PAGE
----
List of Unsolved Problems in Economics - International Economics

International Economics

  • Home bias in trade puzzle: The home bias in trade puzzle is an empirical observation that even when factors such as economic size of trading partners and the distance between them are considered, trade between regions within a given country is substantially greater than trade between regions in different countries, even when there are no substantial legal barriers. There is currently no framework to explain this observation.
  • Equity home bias puzzle: This puzzle concerns the observation that individuals and institutions in many countries only hold modest amounts of foreign equity, despite the ability for vast diversification of their portfolios in the global economy. While some explanations do exist, such as that local individuals and firms have greater access to information about local firms and economic conditions, these explanations are not accepted by the majority of economists and have been mostly refuted.
  • Backus-Kehoe-Kydland puzzle: The Backus-Kehoe-Kydland consumption correlation puzzle is the empirical observation that consumption is much less correlated across countries than output. Standard economic theory suggests that country-specific output risks should be collective and domestic consumption growth should not depend strongly on country-specific income shocks. Thus, we should not see the observation that consumption is much less correlated across countries than output; and yet we do.
  • Feldstein-Horioka puzzle: The Feldstein-Horioka puzzle originates from an article in the 1980s that found that among OECD countries, averages of long-term national savings rates are highly correlated with similar averages of domestic investment rates. Standard economic theory suggests that in relatively open international financial markets, the savings of any country would flow to countries with the most productive investment opportunities; hence, saving rates and domestic investment rates would be uncorrelated, contrary to the empirical evidence suggested by Martin Feldstein and Charles Horioka. While numerous articles regarding the puzzle have been published, none of the explanations put forth have adequate empirical support.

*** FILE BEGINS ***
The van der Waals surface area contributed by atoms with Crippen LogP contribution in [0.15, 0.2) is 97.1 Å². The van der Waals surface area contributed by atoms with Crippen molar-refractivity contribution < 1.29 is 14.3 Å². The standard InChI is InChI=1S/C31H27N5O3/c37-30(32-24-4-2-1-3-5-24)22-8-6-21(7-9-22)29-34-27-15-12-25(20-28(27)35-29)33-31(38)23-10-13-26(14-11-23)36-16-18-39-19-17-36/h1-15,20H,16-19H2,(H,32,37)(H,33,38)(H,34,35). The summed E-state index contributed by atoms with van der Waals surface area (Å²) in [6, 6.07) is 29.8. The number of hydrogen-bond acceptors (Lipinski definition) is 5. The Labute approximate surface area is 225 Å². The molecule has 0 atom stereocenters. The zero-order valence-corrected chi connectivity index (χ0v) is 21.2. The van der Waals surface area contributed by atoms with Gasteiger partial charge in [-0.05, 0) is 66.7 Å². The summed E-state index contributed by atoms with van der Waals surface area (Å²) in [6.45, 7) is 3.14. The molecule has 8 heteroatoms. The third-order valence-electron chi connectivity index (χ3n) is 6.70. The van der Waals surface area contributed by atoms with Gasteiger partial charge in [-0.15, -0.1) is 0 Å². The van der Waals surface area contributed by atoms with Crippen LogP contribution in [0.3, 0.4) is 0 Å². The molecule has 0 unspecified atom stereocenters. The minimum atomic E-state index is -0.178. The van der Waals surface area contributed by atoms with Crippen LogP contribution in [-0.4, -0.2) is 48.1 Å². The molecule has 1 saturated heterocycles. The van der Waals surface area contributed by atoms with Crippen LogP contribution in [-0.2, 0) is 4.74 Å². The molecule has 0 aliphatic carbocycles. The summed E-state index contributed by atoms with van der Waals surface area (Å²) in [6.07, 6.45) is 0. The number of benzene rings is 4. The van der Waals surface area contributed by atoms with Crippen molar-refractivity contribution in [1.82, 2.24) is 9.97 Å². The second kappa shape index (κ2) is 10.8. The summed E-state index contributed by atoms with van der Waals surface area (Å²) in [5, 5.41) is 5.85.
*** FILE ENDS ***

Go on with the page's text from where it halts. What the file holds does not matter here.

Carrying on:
• PPP Puzzle: The PPP puzzle, considered one of the two real exchange rate puzzles, concerns the observation that real exchange rates are both more volatile and more persistent than most models would suggest. The only clear way to understand this volatility would be to assign substantial roles to monetary and financial shocks. However, if shocks play such a large role the challenge becomes finding what source, if one even exists, of nominal rigidity that could be so persistent to explain the long-term prolonged nature of real exchange rate deviations.
  • The Exchange Rate Disconnect Puzzle: The exchange rate disconnect puzzle, also one of the so-called real exchange rate puzzles, concerns the weak short-term feedback link between exchange rates and the rest of the economy. In most economies, the exchange rate is the most important relative price, so it is surprising, and thus far unexplained entirely, that the correlations are not stronger.

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